With worldwide spending on AI systems set to double between 2023 and 2026, it seems obvious that data center capacity would rapidly ramp up to meet demand.

Surprisingly, however, the past year has seen many data center operators hit the brakes on new projects and slow down on investment, with vacant capacity dropping by 6.3 percent in London during 2022-23.

What’s behind this counter-intuitive trend? To explain this, we need to understand some issues around AI compute and the infrastructure that supports it.

How AI changes data center infrastructure

Data centers have historically been built around CPU-powered racks to tackle traditional computing workloads. However, AI compute instead requires GPU-powered racks, which consume more power, emit more heat, and occupy more space than an equivalent CPU capacity.

In practice, this means AI compute capacity will often require more power connections or alternative cooling systems.

Since this is embedded infrastructure, it’s built into the structure of a data center complex – making it often extortionately expensive to replace, if not outright economically impossible.

In practice, operators must commit to a “split” between how much space in their new data centers is dedicated to AI versus traditional compute.

Getting this wrong and overcommitting to AI could leave data center operators saddled with permanently underutilized and unprofitable capacity.

This problem is exacerbated by the AI market being in its infancy, with Gartner claiming that it’s currently at the peak of inflated expectations in the hype cycle. As a result, many operators are choosing to hold back at the design stage rather than commit prematurely to the proportion of AI compute in their new data center projects.

Taking a holistic approach at the design stage

Operators are keenly aware, however, that there is only so long they can risk delaying investment before losing market share and competitive edge. But given that many of the fundamentals of data center infrastructure are being rewritten in real-time, this is a tough task.

To balance the need to be first movers while offsetting risks, operators need to design their data centers to be maximally efficient and resilient in the era of AI compute. This requires a whole new and holistic approach to design.

  1. Involve more stakeholders

Regardless of the exact split present between AI and traditional compute that an operator decides on, data center sites with AI compute capacity promise to be significantly more complex than traditional facilities. More complexity often means more points of failure, especially since AI compute has significantly more demands than traditional compute.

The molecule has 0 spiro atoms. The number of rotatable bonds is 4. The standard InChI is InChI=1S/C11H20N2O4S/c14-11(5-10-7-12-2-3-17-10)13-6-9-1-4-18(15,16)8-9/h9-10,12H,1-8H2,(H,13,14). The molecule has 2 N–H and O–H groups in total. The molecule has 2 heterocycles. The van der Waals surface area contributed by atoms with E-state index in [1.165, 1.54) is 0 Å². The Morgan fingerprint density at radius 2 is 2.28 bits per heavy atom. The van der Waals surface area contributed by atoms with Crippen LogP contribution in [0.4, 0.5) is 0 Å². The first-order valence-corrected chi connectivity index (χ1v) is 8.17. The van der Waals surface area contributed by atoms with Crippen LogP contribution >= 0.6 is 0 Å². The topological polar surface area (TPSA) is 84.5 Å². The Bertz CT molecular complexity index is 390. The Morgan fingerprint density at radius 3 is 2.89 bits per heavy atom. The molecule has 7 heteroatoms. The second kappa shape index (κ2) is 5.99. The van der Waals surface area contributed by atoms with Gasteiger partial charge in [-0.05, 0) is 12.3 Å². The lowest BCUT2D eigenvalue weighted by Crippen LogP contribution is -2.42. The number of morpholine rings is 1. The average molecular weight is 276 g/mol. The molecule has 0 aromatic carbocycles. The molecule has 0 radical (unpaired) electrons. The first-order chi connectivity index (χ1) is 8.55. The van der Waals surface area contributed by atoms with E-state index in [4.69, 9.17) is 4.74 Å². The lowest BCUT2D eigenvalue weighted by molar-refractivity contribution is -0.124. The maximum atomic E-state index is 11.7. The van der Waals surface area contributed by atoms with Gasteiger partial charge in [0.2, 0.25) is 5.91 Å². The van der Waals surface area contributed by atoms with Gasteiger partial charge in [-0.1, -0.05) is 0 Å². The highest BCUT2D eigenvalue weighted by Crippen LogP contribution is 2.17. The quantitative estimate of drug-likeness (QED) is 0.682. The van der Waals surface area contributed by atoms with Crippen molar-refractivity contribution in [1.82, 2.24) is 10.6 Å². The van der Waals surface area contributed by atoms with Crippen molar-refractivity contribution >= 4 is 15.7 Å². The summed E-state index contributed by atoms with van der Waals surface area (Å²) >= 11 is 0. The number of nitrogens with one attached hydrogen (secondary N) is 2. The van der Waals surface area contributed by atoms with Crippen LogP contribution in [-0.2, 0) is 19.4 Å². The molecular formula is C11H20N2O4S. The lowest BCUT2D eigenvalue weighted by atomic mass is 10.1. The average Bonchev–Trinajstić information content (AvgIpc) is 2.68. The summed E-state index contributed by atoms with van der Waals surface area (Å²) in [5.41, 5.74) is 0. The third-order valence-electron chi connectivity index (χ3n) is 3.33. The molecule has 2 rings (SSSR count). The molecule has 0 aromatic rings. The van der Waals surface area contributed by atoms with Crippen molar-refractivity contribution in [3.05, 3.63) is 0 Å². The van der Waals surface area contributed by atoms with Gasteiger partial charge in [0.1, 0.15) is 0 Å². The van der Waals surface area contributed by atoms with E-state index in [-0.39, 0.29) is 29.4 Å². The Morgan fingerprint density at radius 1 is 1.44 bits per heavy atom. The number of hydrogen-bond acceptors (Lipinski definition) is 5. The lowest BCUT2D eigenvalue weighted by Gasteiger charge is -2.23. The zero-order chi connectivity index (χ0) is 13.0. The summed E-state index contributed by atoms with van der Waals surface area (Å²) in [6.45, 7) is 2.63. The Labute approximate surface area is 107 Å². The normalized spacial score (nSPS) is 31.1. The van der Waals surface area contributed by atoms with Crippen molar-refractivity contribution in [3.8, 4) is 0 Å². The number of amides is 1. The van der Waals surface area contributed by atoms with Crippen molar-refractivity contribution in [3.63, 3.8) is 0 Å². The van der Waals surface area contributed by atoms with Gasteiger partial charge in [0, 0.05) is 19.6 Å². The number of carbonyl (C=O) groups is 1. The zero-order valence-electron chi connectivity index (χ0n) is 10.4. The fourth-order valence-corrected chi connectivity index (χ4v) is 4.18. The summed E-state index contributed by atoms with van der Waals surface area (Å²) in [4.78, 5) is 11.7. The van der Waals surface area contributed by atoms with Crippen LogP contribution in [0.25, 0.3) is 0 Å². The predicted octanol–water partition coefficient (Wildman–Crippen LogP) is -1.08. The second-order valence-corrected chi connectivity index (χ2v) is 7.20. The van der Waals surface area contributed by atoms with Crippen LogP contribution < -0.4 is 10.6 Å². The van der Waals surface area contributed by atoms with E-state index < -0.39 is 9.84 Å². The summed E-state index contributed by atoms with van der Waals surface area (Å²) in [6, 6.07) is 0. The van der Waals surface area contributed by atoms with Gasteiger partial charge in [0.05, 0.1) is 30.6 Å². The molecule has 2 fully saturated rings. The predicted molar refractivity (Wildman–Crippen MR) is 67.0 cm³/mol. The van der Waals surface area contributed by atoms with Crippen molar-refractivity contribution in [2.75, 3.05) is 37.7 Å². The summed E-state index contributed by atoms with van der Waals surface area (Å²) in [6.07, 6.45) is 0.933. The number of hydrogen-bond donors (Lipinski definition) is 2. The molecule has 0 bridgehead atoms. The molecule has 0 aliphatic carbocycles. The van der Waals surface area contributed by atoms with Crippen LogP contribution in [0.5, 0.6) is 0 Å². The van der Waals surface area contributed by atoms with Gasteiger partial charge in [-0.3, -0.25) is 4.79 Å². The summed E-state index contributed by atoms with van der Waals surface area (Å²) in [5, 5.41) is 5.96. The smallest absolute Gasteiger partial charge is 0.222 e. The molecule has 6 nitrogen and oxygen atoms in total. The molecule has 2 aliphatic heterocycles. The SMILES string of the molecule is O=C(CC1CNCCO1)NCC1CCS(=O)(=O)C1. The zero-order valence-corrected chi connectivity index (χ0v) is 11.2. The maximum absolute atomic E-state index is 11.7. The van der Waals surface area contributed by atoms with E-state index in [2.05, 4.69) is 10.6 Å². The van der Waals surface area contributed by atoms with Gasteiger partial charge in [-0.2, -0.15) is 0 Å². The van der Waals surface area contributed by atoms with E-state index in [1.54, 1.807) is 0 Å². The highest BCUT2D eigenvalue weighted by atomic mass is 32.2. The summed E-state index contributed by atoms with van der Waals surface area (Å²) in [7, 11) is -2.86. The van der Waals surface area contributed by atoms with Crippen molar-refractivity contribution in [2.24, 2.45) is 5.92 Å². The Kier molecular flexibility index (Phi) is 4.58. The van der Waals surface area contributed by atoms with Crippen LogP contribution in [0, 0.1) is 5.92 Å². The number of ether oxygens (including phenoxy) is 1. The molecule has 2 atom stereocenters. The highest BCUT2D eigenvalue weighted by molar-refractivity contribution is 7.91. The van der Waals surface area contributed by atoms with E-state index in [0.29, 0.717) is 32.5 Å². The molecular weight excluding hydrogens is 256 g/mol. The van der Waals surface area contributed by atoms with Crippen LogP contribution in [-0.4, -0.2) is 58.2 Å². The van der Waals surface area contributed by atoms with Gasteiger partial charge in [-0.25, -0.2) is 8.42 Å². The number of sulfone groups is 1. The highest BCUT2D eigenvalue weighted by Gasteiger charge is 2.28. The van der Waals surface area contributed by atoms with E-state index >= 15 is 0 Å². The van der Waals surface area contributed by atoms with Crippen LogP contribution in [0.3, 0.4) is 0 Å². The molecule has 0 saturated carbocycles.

As a result, to guarantee uptime and reduce the risk of costly problems during a site’s lifetime, teams need to be more thorough during the planning stages of data centers.

In particular, the design stage should seek input from a greater range of teams and expertise at the outset of projects. Alongside seeking expertise on power and cooling, designers should engage operations, cabling, and security teams from early on to understand potential bottlenecks or sources of faults

2. Build AI into data center operations

Since operators now have AI compute on site, they should use their capacity to leverage AI for new efficiencies in their operations. AI’s adoption in the data center has been a long time coming, with the technology able to undertake workflows with great precision and quality. For example, AI can help with:

  • Temperature and humidity monitoring
  • Security system operations
  • Power usage monitoring and allocation
  • Hardware fault detection and predictive maintenance

By using the technology proactively at every stage of the data center lifecycle, operators could dramatically improve the efficiency and robustness of their operations. AI is ideally suited to helping address newfound challenges in adopting the novel and complex layouts of these next-generation data centers, such as via fault detection and predictive maintenance.

3. Avoid false economies

AI places a greater load on data centers during peak times, such as during training runs or when running enterprise-grade models in production. During these periods, AI compute will often significantly exceed traditional expectations for power draw, cooling demand, and data throughput.

At the most basic level, this means greater strain on the underlying materials in a data center. If those underlying materials or components are not of high quality, this means they’ll be more prone to failure. Since AI compute means a dramatic increase in the number of components and connections at a site, this means cheaper and lower quality materials that would have functioned well in traditional sites can bring data centers running AI compute to a halt.

To this end, operators should avoid looking to save money by paying for lower-quality materials, such as substandard cables. Doing so risks a false economy, since these materials are more vulnerable to failure and need more frequent replacement. But, most problematically, the failure of substandard materials and components often results in downtimes or slowdowns for sites that impact their profitability.

Addressing the infrastructure conundrum

While the infrastructural requirements of AI compute may be the main reason operators are procrastinating on investment, this is not going to be the case over the long run.

As market uncertainty lifts, firms will converge toward their “Goldilocks Zones” regarding the split between traditional and AI compute in their data centers.

As this happens, firms will need to ensure they have every advantage possible in their site’s operations as they learn and mature.

That means designing holistically from the outset, leveraging AI itself to discover new efficiencies in their sites, and investing in quality materials that can hold up to the greater demands of AI compute.